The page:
A Christmas Eve court ruling that the government acted unconstitutionally by skirting parliamentary opposition to the budget stems from dissension within the legislature's majority, according to political observers here.

The ruling reflected guerrilla warfare between the followers of President Valery Giscard d'Estaing and Prime Minister Raymond Barre on one side and the Gaullists on the other, they said.

The Gaullists had demanded a $500 million cut in the budget. Barre got around them by holding the budgetary debate without the constitutionally required vote beforehand on total government revenues to be collected for 1980.

National Assembly President Jacques Chaban-Delmas, a Gaullist, joined the opposition Socialist Party in requesting that the nine-member Constitutional Council rule on the constitutionality of the procedure. The council, which has generally rubber-stamped government action, is chaired by Roger Frey, another veteran Gaullist.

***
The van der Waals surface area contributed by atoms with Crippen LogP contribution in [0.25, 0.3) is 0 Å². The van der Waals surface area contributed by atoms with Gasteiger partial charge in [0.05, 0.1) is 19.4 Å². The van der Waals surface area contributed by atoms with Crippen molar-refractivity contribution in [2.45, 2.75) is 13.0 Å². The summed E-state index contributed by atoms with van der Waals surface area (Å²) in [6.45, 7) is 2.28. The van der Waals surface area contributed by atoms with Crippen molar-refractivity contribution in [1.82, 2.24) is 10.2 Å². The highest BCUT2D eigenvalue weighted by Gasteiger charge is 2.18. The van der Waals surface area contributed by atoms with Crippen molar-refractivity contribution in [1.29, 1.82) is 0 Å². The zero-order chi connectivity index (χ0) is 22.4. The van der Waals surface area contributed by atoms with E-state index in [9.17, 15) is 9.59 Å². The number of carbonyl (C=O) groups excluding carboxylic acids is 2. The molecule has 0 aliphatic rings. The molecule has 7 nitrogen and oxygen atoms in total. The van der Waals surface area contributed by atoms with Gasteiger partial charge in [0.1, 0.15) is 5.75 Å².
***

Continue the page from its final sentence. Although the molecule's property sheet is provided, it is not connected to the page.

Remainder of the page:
Bare is expected to call an emergency special session of parliament and have the budget passed without difficulty by challenging the Gaullists to bring down his government by voting for a motion of no confidence.

If there is no majority for such a motion, the legisltion in question is considered automatically adopted. Barre used this extraordinary procedure four times in the past session of parliament, forcing the Gaullists to demonstrate that their opposition is only verbal.